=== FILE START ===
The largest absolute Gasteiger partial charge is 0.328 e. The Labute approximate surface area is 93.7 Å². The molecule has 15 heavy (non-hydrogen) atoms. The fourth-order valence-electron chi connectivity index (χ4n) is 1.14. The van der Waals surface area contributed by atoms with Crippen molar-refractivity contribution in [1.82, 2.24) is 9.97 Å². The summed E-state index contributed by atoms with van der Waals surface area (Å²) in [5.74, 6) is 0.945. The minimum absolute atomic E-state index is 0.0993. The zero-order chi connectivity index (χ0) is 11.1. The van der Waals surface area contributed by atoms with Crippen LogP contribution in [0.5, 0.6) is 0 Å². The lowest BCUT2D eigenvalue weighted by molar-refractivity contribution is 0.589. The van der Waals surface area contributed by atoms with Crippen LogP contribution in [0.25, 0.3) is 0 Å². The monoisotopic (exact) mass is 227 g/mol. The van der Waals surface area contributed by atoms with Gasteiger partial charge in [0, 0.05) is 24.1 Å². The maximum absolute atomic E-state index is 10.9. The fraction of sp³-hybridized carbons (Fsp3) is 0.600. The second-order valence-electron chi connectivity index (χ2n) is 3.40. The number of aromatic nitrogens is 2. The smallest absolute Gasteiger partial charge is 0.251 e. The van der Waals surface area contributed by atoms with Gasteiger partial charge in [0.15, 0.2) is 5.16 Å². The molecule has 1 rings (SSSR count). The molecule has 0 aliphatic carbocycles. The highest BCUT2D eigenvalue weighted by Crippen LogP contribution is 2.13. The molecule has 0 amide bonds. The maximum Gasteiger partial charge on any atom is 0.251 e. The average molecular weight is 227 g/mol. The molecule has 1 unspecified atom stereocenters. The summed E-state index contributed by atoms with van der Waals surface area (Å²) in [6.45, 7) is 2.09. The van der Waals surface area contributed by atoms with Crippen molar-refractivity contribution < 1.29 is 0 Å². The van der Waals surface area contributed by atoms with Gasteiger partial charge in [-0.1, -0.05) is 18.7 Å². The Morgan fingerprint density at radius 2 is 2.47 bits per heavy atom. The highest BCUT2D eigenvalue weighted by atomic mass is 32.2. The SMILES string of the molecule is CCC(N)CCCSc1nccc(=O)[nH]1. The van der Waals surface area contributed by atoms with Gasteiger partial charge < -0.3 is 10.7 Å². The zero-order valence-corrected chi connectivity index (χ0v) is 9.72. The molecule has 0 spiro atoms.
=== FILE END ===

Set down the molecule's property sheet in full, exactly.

The largest absolute Gasteiger partial charge is 0.328 e. The Labute approximate surface area is 93.7 Å². The molecule has 15 heavy (non-hydrogen) atoms. The fourth-order valence-electron chi connectivity index (χ4n) is 1.14. The van der Waals surface area contributed by atoms with Crippen molar-refractivity contribution in [1.82, 2.24) is 9.97 Å². The summed E-state index contributed by atoms with van der Waals surface area (Å²) in [5.74, 6) is 0.945. The minimum absolute atomic E-state index is 0.0993. The zero-order chi connectivity index (χ0) is 11.1. The van der Waals surface area contributed by atoms with Crippen LogP contribution in [0.5, 0.6) is 0 Å². The lowest BCUT2D eigenvalue weighted by molar-refractivity contribution is 0.589. The van der Waals surface area contributed by atoms with Crippen LogP contribution in [0.25, 0.3) is 0 Å². The monoisotopic (exact) mass is 227 g/mol. The van der Waals surface area contributed by atoms with Gasteiger partial charge in [0, 0.05) is 24.1 Å². The maximum absolute atomic E-state index is 10.9. The fraction of sp³-hybridized carbons (Fsp3) is 0.600. The second-order valence-electron chi connectivity index (χ2n) is 3.40. The number of aromatic nitrogens is 2. The smallest absolute Gasteiger partial charge is 0.251 e. The van der Waals surface area contributed by atoms with Gasteiger partial charge in [0.15, 0.2) is 5.16 Å². The molecule has 1 rings (SSSR count). The molecule has 0 aliphatic carbocycles. The highest BCUT2D eigenvalue weighted by Crippen LogP contribution is 2.13. The molecule has 0 amide bonds. The maximum Gasteiger partial charge on any atom is 0.251 e. The average molecular weight is 227 g/mol. The molecule has 1 unspecified atom stereocenters. The summed E-state index contributed by atoms with van der Waals surface area (Å²) in [6.45, 7) is 2.09. The van der Waals surface area contributed by atoms with Crippen molar-refractivity contribution < 1.29 is 0 Å². The van der Waals surface area contributed by atoms with Gasteiger partial charge in [-0.1, -0.05) is 18.7 Å². The Morgan fingerprint density at radius 2 is 2.47 bits per heavy atom. The highest BCUT2D eigenvalue weighted by atomic mass is 32.2. The SMILES string of the molecule is CCC(N)CCCSc1nccc(=O)[nH]1. The van der Waals surface area contributed by atoms with Gasteiger partial charge < -0.3 is 10.7 Å². The zero-order valence-corrected chi connectivity index (χ0v) is 9.72. The molecule has 0 spiro atoms.